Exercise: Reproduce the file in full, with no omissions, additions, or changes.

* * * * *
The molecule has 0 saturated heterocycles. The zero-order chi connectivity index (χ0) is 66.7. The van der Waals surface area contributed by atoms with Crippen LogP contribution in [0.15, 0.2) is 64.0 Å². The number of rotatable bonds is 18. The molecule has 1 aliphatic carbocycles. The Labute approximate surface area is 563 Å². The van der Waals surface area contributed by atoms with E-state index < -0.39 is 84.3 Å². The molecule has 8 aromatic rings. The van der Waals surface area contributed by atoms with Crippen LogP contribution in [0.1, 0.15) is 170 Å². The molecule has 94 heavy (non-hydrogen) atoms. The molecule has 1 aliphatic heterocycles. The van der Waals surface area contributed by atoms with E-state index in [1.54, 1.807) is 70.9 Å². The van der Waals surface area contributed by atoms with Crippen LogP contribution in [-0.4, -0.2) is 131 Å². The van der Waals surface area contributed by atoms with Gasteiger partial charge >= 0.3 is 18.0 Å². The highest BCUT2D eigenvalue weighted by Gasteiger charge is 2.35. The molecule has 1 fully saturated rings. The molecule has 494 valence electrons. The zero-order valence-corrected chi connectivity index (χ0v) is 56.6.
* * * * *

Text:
The molecule has 0 saturated heterocycles. The zero-order chi connectivity index (χ0) is 66.7. The van der Waals surface area contributed by atoms with Crippen LogP contribution in [0.15, 0.2) is 64.0 Å². The number of rotatable bonds is 18. The molecule has 1 aliphatic carbocycles. The Labute approximate surface area is 563 Å². The van der Waals surface area contributed by atoms with E-state index < -0.39 is 84.3 Å². The molecule has 8 aromatic rings. The van der Waals surface area contributed by atoms with Crippen LogP contribution in [0.1, 0.15) is 170 Å². The molecule has 94 heavy (non-hydrogen) atoms. The molecule has 1 aliphatic heterocycles. The van der Waals surface area contributed by atoms with E-state index in [1.54, 1.807) is 70.9 Å². The van der Waals surface area contributed by atoms with Crippen LogP contribution in [-0.4, -0.2) is 131 Å². The van der Waals surface area contributed by atoms with Gasteiger partial charge >= 0.3 is 18.0 Å². The highest BCUT2D eigenvalue weighted by Gasteiger charge is 2.35. The molecule has 1 fully saturated rings. The molecule has 494 valence electrons. The zero-order valence-corrected chi connectivity index (χ0v) is 56.6.